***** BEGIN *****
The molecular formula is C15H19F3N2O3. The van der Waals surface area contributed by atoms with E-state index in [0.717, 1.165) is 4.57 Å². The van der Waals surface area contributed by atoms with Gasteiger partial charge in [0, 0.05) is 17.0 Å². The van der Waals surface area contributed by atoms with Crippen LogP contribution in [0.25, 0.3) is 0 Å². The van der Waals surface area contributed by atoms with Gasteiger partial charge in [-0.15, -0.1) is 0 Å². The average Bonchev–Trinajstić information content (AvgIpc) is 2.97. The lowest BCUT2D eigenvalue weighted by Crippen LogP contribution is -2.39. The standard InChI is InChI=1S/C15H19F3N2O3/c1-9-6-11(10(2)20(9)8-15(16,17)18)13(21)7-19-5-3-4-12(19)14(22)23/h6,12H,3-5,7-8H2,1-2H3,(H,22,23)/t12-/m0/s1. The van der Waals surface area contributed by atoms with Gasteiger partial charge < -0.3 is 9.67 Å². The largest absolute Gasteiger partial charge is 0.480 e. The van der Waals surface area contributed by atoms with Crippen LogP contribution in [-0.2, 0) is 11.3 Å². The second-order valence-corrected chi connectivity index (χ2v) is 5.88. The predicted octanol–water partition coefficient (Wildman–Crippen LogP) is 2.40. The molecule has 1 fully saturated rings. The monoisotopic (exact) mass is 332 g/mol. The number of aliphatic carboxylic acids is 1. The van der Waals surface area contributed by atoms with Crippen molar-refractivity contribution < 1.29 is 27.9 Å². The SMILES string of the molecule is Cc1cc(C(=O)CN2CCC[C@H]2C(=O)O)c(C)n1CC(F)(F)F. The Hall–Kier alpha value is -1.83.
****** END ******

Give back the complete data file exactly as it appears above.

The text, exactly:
The molecular formula is C15H19F3N2O3. The van der Waals surface area contributed by atoms with E-state index in [0.717, 1.165) is 4.57 Å². The van der Waals surface area contributed by atoms with Gasteiger partial charge in [0, 0.05) is 17.0 Å². The van der Waals surface area contributed by atoms with Crippen LogP contribution in [0.25, 0.3) is 0 Å². The van der Waals surface area contributed by atoms with Gasteiger partial charge in [-0.15, -0.1) is 0 Å². The average Bonchev–Trinajstić information content (AvgIpc) is 2.97. The lowest BCUT2D eigenvalue weighted by Crippen LogP contribution is -2.39. The standard InChI is InChI=1S/C15H19F3N2O3/c1-9-6-11(10(2)20(9)8-15(16,17)18)13(21)7-19-5-3-4-12(19)14(22)23/h6,12H,3-5,7-8H2,1-2H3,(H,22,23)/t12-/m0/s1. The van der Waals surface area contributed by atoms with Gasteiger partial charge < -0.3 is 9.67 Å². The largest absolute Gasteiger partial charge is 0.480 e. The van der Waals surface area contributed by atoms with Crippen LogP contribution in [-0.2, 0) is 11.3 Å². The second-order valence-corrected chi connectivity index (χ2v) is 5.88. The predicted octanol–water partition coefficient (Wildman–Crippen LogP) is 2.40. The molecule has 1 fully saturated rings. The monoisotopic (exact) mass is 332 g/mol. The number of aliphatic carboxylic acids is 1. The van der Waals surface area contributed by atoms with Crippen molar-refractivity contribution < 1.29 is 27.9 Å². The SMILES string of the molecule is Cc1cc(C(=O)CN2CCC[C@H]2C(=O)O)c(C)n1CC(F)(F)F. The Hall–Kier alpha value is -1.83.